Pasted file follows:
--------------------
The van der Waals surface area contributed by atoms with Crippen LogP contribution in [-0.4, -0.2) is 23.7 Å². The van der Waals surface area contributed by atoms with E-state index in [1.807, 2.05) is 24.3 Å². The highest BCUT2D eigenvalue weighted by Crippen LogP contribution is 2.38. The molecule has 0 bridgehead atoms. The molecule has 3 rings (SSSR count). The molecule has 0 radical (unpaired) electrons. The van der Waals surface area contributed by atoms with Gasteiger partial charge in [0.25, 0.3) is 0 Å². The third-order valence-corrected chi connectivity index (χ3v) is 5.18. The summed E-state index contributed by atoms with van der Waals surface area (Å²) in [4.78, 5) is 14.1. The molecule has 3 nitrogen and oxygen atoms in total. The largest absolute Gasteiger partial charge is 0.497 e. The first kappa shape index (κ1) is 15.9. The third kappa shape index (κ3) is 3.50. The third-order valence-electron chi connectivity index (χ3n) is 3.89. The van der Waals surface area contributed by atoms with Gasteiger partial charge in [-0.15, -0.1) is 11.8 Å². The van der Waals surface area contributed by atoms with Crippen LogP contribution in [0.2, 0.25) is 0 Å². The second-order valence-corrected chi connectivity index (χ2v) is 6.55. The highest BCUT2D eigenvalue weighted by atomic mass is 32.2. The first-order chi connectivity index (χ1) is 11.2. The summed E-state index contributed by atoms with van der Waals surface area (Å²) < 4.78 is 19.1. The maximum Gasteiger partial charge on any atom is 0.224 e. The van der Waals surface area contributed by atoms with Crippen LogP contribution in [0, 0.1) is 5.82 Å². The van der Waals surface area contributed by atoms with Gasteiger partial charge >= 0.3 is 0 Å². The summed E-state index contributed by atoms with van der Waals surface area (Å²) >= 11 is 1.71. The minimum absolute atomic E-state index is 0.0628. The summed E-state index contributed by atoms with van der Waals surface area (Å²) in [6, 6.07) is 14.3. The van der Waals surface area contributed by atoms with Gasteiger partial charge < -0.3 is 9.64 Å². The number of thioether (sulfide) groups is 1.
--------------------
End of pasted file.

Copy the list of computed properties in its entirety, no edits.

The van der Waals surface area contributed by atoms with Crippen LogP contribution in [-0.4, -0.2) is 23.7 Å². The van der Waals surface area contributed by atoms with E-state index in [1.807, 2.05) is 24.3 Å². The highest BCUT2D eigenvalue weighted by Crippen LogP contribution is 2.38. The molecule has 0 bridgehead atoms. The molecule has 3 rings (SSSR count). The molecule has 0 radical (unpaired) electrons. The van der Waals surface area contributed by atoms with Gasteiger partial charge in [0.25, 0.3) is 0 Å². The third-order valence-corrected chi connectivity index (χ3v) is 5.18. The summed E-state index contributed by atoms with van der Waals surface area (Å²) in [4.78, 5) is 14.1. The molecule has 3 nitrogen and oxygen atoms in total. The largest absolute Gasteiger partial charge is 0.497 e. The first kappa shape index (κ1) is 15.9. The third kappa shape index (κ3) is 3.50. The third-order valence-electron chi connectivity index (χ3n) is 3.89. The van der Waals surface area contributed by atoms with Gasteiger partial charge in [-0.15, -0.1) is 11.8 Å². The van der Waals surface area contributed by atoms with Crippen LogP contribution in [0.2, 0.25) is 0 Å². The second-order valence-corrected chi connectivity index (χ2v) is 6.55. The highest BCUT2D eigenvalue weighted by atomic mass is 32.2. The first-order chi connectivity index (χ1) is 11.2. The summed E-state index contributed by atoms with van der Waals surface area (Å²) < 4.78 is 19.1. The maximum Gasteiger partial charge on any atom is 0.224 e. The van der Waals surface area contributed by atoms with Crippen LogP contribution in [0, 0.1) is 5.82 Å². The van der Waals surface area contributed by atoms with Gasteiger partial charge >= 0.3 is 0 Å². The summed E-state index contributed by atoms with van der Waals surface area (Å²) >= 11 is 1.71. The minimum absolute atomic E-state index is 0.0628. The summed E-state index contributed by atoms with van der Waals surface area (Å²) in [6, 6.07) is 14.3. The van der Waals surface area contributed by atoms with Gasteiger partial charge < -0.3 is 9.64 Å². The number of thioether (sulfide) groups is 1.